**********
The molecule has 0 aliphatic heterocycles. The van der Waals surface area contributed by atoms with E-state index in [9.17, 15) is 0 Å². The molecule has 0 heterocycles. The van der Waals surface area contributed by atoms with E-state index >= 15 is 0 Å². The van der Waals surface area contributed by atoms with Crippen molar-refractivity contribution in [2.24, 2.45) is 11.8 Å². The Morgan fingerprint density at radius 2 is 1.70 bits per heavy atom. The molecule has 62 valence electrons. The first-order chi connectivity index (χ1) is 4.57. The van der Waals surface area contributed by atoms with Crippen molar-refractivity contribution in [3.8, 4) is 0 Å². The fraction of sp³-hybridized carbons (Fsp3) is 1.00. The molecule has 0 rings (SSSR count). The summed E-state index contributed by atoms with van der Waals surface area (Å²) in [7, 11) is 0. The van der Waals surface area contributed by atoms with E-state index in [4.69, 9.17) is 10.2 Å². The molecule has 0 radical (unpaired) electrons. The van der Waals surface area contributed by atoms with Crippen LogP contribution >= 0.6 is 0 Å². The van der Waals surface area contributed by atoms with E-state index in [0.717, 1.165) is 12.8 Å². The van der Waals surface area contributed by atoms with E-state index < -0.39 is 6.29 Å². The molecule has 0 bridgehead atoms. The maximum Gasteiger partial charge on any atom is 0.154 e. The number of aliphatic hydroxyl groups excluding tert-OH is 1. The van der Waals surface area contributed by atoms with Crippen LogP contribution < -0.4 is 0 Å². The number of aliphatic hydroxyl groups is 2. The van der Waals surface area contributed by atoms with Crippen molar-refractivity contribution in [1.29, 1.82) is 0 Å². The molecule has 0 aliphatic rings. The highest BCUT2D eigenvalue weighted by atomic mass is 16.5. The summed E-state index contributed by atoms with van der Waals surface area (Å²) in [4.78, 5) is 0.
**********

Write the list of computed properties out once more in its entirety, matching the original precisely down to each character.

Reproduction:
The molecule has 0 aliphatic heterocycles. The van der Waals surface area contributed by atoms with E-state index in [9.17, 15) is 0 Å². The molecule has 0 heterocycles. The van der Waals surface area contributed by atoms with E-state index >= 15 is 0 Å². The van der Waals surface area contributed by atoms with Crippen molar-refractivity contribution in [2.24, 2.45) is 11.8 Å². The Morgan fingerprint density at radius 2 is 1.70 bits per heavy atom. The molecule has 62 valence electrons. The first-order chi connectivity index (χ1) is 4.57. The van der Waals surface area contributed by atoms with Crippen molar-refractivity contribution in [3.8, 4) is 0 Å². The fraction of sp³-hybridized carbons (Fsp3) is 1.00. The molecule has 0 rings (SSSR count). The summed E-state index contributed by atoms with van der Waals surface area (Å²) in [7, 11) is 0. The van der Waals surface area contributed by atoms with E-state index in [4.69, 9.17) is 10.2 Å². The molecule has 0 radical (unpaired) electrons. The van der Waals surface area contributed by atoms with Crippen LogP contribution >= 0.6 is 0 Å². The van der Waals surface area contributed by atoms with E-state index in [0.717, 1.165) is 12.8 Å². The van der Waals surface area contributed by atoms with E-state index < -0.39 is 6.29 Å². The molecule has 0 bridgehead atoms. The maximum Gasteiger partial charge on any atom is 0.154 e. The number of aliphatic hydroxyl groups excluding tert-OH is 1. The van der Waals surface area contributed by atoms with Crippen LogP contribution < -0.4 is 0 Å². The number of aliphatic hydroxyl groups is 2. The van der Waals surface area contributed by atoms with Crippen molar-refractivity contribution in [1.29, 1.82) is 0 Å². The molecule has 0 aliphatic rings. The highest BCUT2D eigenvalue weighted by atomic mass is 16.5. The summed E-state index contributed by atoms with van der Waals surface area (Å²) in [4.78, 5) is 0.